Trubisky’s 18-yard third down completion to Kendall Wright in overtime seems to looks better every time you watch it on film. Trubisky was pressured by two Baltimore Ravens pass rushers, but managed to wriggle free and slide to his right, only to find linebacker C.J. Mosley waiting in front of him. The blend of athleticism and aggressiveness Trubisky displayed in firing high over the middle toward Wright — who made a specular play of his own — is one of the many reasons why the Bears are so excited about him. 

“To be able to throw that ball with both hands in the air and changing your arm angle – that’s why you draft a kid second,” offensive coordinator Dowell Loggains said. “Because of things like that.”

But there was another instinctual, athletic play Trubisky made that was just as impressive, and just as important. Cody Whitehair’s snapping issues cropped up at the Bears’ 13-yard line, with the center sailing a snap over Trubisky’s head and toward the end zone. 

If Baltimore recovered that ball, it would’ve tied the game; had Trubisky simply fell on the ball, it very well could’ve led to a safety that would’ve brought the Ravens within five points about a minute after the Bears took a 17-3 lead. Instead, Trubisky picked up the ball, scrambled to his right and threw the ball away — one of six throwaways he had on Sunday. 

“(That) was a critical, critical play at that time,” Loggains said. 

This isn't to say that two plays — only one of which gained yards — are enough to say the Bears' offense is in a good place. It's still a group that necessitates a controlled gameplan, similar to the one they used with Mike Glennon. But the difference: Trubisky can make plays. 

Briefly, on Whitehair

Since we’re on the subject of another poor snap by Whitehair, here’s what Loggains had to say on that topic: 

“He’s gotten better. We still had one too many. The thing and point I want to make with Cody Whitehair is, obviously wants to talk about the snap, but you’re talking about two weeks in a row of completely dominating. We’re an outside zone team that ran 25 snaps of inside zone because of what they were playing. It changed our game plan and Cody’s a big part of that. The last two weeks we’ve been able to move those guys inside. He’s a really good football player.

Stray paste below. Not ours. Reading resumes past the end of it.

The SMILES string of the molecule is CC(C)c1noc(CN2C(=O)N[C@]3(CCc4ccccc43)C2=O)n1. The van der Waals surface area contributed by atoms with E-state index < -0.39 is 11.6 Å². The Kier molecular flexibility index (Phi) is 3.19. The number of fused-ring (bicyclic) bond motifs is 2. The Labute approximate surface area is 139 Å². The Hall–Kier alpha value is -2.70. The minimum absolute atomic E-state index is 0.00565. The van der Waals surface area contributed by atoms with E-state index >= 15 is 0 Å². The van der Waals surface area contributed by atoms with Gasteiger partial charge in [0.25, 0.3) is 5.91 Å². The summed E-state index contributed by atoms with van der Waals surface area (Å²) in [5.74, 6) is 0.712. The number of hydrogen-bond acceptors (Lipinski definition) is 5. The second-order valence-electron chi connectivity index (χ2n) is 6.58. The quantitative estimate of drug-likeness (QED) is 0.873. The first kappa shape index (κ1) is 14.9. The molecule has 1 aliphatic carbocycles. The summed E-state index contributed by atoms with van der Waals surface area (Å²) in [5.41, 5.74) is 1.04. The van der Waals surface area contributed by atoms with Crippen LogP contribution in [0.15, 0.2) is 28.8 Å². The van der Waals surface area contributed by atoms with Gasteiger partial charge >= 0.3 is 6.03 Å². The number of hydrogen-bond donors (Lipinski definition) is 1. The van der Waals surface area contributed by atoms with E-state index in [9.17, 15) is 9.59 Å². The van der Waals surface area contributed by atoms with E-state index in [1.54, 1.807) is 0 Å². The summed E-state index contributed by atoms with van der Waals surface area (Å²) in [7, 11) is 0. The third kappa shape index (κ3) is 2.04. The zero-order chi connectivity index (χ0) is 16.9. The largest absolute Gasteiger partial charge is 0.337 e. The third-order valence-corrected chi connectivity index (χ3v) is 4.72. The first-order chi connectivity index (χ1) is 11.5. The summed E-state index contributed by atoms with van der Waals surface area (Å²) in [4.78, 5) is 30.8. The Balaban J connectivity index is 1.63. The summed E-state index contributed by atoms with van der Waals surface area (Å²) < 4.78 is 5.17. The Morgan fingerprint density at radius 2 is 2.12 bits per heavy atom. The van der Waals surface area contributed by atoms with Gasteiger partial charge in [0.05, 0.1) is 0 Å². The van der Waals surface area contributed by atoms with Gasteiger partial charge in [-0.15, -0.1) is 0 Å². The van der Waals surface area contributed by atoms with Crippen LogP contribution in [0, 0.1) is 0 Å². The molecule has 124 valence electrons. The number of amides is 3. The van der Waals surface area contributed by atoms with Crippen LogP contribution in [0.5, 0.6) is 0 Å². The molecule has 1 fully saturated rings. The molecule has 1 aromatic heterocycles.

“We’re going to battle through these snap issues. We’re cutting them down. He’s more accurate. He did have the one that obviously is unacceptable and no one owns that more than Cody Whitehair does. But he is a really good football player and let’s not lose sight of the 79 snaps where he really helped the team run the football and you can’t do that without a Cody Whitehair at center.”

Loggains has a point here — if Whitehair were struggling in the run game, against the defensive looks the Ravens were showing, the Bears wouldn’t have been able to run the ball 50 times with the kind of success they had. But the poor snaps nonetheless are ugly and have to be eliminated — imagine the uproar over them if Trubisky didn’t make that play in Baltimore. The Bears' offense won't always be good enough to overcome those kind of self-inflicted mistakes. 

Loggains and coach John Fox have praised Whitehair’s attention to the problem, and as long as Hroniss Grasu is still limited with a hand injury, Whitehair will have some time to work through these issues. One final thought: Who would’ve expected, back in May, that Whitehair would have the problems with snaps, and not Trubisky? 

SportsTalk Live Podcast: What are Bears' chances against Panthers?

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SportsTalk Live Podcast: What are Bears' chances against Panthers?

On the latest SportsTalk Live Podcast, David Haugh (Chicago Tribune), Laurence Holmes (670 The Score) and Phil Rogers (MLB.com) join Kap on the panel.

The crew discusses Bobby Portis’ suspension, Edzo’s return to the booth and the Bears' chances against the Panthers. 

Listen to the full SportsTalk Live Podcast right here: